For stinking kitchen sink drains, you can use lemon juice. I also grind up old orange or lemon peels in my dish disposal to clean out the scent. Citrus oils are good natural cleaners, and I know there are some products that are citrus based, though I haven’t used them.
For laundry: I use a few products: Allen’s Biodegradable Liquid Laundry Detergent, which is fragrance free, gentle, and recommended for washing cloth diapers, Ecos (without fragrance), and a good old fashioned cup of baking soda. I have read that you can use baking soda alone, 1 cup per load, and that will be sufficient. We tried this for a while, and our clothes were clean, but I’m struggling to let go of the concept of detergent for ultra dirty toddler wear. Try it out and see what you think!
For floors: We have really old, stick-sheet linoleum floors, but they are easy enough to clean. For a while, I was hand-washing using aforementioned Palmolive dish soap and a bucket of hot water, but I found a new gadget that makes my life SOOO much easier in between serious de-griming efforts. It is the Rubbermaid Reveal push mop. It has a canister you can fill with your own cleaner (I use vinegar) and a washable, reusable pad (goodbye, fume-filled, wasteful, Swiffer mop). This is great for every day touchups and quick mopping. Nothing beats the hands-knees-rags clean, but this will eliminate most of the spills and splatters that come along with kids and cooking in the kitchen. Also, for rubbing shoe scuff marks off of the floor, besides the old tennis ball trick, you can use an old ripped up sport sock and rub the spot right off without any cleaner.
Dusting and polishing: There is a good recipe in the Green Babies, Sage Moms book for a furniture polish made from vegetable or olive oil and lemon juice. I’ve made it and used it; the only issue is it doesn’t keep well, so only make enough for that use. I tend to use damp cloths for dusting, which I wash after use.
For windows and mirrors: I use a 50-50 percent vinegar-water solution in a spray bottle, a dry rag, and a decent amount of elbow grease. You can also use old newspaper and vinegar as well for a streak-free shine, but elbow grease is the key! This same solution is also great for faucets and showerheads.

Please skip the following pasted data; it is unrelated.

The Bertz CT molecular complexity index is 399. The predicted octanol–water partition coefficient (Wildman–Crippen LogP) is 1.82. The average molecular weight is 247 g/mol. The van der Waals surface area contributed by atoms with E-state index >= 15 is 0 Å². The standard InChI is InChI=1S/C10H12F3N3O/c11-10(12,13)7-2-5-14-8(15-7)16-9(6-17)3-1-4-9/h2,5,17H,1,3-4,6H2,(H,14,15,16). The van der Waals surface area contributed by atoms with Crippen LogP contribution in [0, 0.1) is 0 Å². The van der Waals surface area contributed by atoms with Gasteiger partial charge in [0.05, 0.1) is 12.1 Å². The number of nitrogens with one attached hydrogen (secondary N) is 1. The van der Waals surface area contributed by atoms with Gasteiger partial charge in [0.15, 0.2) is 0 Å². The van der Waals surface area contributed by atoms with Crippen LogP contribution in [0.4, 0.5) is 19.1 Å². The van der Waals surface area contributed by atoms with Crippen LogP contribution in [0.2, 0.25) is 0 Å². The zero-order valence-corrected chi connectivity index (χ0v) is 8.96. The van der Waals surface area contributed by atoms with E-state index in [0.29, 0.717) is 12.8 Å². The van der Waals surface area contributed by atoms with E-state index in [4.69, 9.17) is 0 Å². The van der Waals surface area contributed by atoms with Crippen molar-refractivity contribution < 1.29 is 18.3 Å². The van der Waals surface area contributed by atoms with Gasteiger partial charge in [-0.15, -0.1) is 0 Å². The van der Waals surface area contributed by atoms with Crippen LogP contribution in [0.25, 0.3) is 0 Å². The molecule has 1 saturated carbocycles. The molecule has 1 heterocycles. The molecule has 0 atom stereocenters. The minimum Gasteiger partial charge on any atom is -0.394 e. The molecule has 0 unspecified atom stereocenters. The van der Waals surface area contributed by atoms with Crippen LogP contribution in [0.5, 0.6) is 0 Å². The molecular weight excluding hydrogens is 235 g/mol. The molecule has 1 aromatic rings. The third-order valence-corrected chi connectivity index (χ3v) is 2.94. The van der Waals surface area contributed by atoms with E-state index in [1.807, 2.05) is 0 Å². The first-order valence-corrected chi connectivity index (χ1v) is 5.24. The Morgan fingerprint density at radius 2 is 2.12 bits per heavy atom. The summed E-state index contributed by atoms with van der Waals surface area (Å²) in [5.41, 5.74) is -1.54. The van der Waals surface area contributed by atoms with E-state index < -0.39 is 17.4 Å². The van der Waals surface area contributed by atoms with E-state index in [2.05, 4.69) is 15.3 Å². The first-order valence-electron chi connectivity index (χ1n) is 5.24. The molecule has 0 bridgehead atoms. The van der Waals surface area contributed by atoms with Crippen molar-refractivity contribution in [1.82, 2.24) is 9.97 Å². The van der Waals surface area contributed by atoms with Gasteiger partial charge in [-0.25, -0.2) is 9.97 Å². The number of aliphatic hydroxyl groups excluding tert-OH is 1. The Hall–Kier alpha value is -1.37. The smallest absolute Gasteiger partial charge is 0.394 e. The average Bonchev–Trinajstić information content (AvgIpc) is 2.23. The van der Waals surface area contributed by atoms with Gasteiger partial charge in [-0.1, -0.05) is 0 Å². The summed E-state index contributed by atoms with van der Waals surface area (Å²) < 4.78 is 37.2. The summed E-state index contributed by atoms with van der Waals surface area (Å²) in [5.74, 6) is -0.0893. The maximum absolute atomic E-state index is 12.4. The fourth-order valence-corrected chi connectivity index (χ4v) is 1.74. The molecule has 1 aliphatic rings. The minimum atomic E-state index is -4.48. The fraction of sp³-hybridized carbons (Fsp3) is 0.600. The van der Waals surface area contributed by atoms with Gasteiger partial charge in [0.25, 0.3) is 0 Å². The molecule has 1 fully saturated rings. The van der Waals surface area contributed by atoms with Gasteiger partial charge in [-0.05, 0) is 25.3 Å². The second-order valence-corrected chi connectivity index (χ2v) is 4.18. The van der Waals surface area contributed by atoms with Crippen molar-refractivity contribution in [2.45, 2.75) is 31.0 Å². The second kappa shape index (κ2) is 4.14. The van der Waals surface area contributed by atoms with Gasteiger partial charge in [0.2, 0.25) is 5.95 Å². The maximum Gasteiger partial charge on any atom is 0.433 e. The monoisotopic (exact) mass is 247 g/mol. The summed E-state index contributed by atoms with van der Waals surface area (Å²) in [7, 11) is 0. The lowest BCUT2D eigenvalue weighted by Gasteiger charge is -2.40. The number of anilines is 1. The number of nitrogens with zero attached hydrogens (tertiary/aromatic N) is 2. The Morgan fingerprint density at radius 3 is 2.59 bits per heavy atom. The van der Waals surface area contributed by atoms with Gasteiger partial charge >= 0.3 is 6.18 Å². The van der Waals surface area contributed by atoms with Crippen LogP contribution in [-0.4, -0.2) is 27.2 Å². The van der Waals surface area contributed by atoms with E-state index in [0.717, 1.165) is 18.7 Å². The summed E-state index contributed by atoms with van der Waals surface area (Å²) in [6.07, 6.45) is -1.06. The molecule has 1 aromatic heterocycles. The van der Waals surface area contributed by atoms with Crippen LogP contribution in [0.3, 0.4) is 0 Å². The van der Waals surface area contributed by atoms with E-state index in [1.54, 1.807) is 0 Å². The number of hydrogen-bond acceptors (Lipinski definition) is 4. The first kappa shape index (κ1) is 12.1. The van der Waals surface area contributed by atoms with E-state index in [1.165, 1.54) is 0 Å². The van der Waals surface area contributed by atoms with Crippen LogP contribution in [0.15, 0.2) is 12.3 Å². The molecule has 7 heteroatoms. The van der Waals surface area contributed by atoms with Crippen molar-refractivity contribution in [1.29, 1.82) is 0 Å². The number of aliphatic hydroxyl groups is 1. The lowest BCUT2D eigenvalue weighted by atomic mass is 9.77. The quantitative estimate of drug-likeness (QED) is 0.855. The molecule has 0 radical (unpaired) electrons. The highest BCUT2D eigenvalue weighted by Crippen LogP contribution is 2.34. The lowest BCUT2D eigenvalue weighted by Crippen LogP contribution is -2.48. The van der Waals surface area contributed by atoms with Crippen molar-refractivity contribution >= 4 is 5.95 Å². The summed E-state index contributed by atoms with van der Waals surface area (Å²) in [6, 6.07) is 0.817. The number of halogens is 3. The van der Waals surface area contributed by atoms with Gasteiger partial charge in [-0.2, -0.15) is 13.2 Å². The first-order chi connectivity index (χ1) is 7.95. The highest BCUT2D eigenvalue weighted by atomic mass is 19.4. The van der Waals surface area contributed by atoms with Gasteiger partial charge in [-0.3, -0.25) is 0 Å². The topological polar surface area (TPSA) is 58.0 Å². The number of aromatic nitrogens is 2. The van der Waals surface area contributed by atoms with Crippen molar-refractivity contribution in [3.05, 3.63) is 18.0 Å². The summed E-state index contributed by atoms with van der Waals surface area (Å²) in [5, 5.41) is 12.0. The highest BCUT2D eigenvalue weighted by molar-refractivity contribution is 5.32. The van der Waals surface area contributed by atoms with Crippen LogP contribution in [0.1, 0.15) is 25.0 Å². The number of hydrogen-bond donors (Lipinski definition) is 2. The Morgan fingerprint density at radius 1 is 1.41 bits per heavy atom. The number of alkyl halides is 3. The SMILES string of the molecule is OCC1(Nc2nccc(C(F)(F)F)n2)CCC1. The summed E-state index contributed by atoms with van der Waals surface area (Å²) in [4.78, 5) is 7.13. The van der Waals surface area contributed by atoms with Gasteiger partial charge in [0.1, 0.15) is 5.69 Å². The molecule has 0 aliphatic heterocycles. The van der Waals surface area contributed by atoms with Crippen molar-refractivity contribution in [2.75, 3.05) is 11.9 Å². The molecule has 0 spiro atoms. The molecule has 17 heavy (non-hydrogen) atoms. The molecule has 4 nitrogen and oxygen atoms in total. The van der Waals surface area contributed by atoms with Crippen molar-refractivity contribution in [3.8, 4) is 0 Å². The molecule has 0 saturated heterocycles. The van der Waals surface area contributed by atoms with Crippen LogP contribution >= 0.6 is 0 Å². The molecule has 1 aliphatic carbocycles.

Some other cleaning products that I’ve heard about: Borax and Castile Soap. I plan to look into these options and do a little more research about how and whether to use them.
My non-green cheat: Clorox or Lysol wipes for those truly gross jobs. I am working to deprogram myself from thinking that disinfecting means using harsh chemicals, but for cleaning up chicken goo on the counter, or really funky toilet messes (I have a potty training two year old), I sometimes cheat and use a disinfecting wipe. This is my cleaning weakness, and I am proud to say that I have significantly reduced my reliance on these products since I’ve started my new regimen.
Overall, the cleaning switch has been great for our budget too. Reusing rags instead of Clorox wipes and paper towels for cleaning is a huge savings. Purchasing gallons of vinegar and bags of baking soda (you can get huge bags at Costco) saves both on packaging and also on expensive cleaning products. I still use some of the premixed cleaners, but less frequently, so our expenses are reduced. Going green (or greener) is a win-win-win for my family, my home, and our budget! What are some of your green cleaning tricks? I’m always interested to learn more!
Green Babies, Sage Moms: The Ultimate Guide to Raising Your Organic Baby by Lynda Fassa, http://www.greenbabies.com/gbsm.html
How Clean Is Your House by Aggie MacKenzie and Kim Woodburn
(While they aren’t strictly about green cleaning; they do have some tried and traditional tips for house cleaning that rely upon less toxic and more environmentally friendly methods. Just don’t let their exacting standards stop you in your tracks; those of us with small children aren’t likely to achieve their level of sparkle and shine!)
Healthy Child.Org : This blog was a new find in doing some research for my post; I’m so excited to find it!
Disclaimer: Um, none! I would love to have some of these companies pay me to advertise products I believe in, but, it isn’t happening yet, so be assured, these are my own preferences and I’ve received no money to push them on you.